Coddled by close-hovering helicopter parents, Generation Y (of which I'm a proud member) is incapable of taking initiative. (This very post was "suggested" by Owen Thomas, yet I get to take all the credit.) We never had to struggle up multiple hills, in the snow, to get to school, so we lack any true sense of accomplishment. To help managers deal with our overweening self-importance, BusinessWeek has come up with a bullet-pointed Generation Y workplace survival guide. No, it doesn't include anything helpful, like how to use Facebook or Twitter as management tools. It does suggest exactly the kind of boss behavior Gen Y will see right through, once we learn to recognize it. So how do you know if your boss is trying to game you into productivity? Here are the signs:
He wants to be your mentor: Has your boss taken a sudden interest in your ambitions, dreams, hopes, and goals? That's not old-fashioned small talk. He's trying to figure out what he can do to fabricate the illusion of fufillment so you might actually get some work done.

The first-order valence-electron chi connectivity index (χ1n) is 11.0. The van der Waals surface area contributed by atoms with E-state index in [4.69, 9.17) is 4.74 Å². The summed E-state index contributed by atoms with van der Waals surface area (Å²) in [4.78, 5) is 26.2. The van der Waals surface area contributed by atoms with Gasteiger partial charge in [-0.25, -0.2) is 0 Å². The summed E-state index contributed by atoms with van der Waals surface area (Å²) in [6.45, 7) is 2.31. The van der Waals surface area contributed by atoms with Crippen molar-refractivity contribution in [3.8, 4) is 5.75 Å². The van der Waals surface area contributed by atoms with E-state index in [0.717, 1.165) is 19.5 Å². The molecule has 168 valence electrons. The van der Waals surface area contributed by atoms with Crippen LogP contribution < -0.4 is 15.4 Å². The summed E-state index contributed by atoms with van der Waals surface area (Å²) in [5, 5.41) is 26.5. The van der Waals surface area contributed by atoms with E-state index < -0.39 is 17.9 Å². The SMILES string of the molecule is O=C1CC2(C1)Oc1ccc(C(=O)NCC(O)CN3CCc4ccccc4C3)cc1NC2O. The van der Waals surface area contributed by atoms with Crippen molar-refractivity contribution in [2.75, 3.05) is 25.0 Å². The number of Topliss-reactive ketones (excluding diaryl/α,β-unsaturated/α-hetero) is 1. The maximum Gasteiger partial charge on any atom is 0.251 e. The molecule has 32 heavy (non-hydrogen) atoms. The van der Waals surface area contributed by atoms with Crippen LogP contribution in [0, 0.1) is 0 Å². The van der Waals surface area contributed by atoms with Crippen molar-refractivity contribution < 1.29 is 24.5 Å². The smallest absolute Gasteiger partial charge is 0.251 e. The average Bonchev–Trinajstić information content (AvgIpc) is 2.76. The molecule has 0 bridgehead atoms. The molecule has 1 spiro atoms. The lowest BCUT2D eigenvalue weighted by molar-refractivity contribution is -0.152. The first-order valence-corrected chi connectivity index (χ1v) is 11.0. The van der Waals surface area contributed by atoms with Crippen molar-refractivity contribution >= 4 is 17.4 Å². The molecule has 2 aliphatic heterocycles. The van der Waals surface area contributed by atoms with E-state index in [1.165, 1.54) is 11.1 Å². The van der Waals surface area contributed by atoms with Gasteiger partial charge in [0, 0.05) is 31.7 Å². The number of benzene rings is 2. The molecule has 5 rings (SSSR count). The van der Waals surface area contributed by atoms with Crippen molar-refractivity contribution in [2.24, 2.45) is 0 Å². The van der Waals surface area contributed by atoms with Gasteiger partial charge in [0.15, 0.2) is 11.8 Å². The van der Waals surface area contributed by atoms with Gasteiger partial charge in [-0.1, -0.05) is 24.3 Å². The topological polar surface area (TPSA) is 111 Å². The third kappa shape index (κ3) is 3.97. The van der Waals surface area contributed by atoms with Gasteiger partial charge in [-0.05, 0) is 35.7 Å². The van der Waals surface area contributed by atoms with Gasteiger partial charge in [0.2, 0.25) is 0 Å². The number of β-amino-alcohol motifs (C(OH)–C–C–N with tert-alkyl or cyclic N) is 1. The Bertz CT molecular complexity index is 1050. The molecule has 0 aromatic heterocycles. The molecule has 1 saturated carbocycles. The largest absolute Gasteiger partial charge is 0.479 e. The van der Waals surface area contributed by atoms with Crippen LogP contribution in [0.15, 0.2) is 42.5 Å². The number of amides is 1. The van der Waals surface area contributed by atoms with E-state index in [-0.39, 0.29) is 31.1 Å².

- He's stopped ordering you around: Instead of barking commands like an angry sea captain, your boss will start explaining why filing those TPS reports will save the company — and stop global warming, blah blah blah. He's hoping that, under the delusion that all will fall apart without you, you'll take them on as a moral obligation.
- He sets up a suggestion box: We hate being told what to do. Our parents had more sense than that: Our therapists told them confrontation might forever warp our fragile psyches. If your boss starts soliciting suggestions, watch out: If you're not careful, he'll brainwash you into thinking it was your idea to do the work in the first place.
- He invites you out to happy hours: He's trying to show that, hey, just because he's a stodgy old guy, he can be your friend too. It's a ploy. He's hoping these staged social interactions will boost your self-esteem, and, in the end, your output.
If you notice any of these warning signs, it's time to jump ship.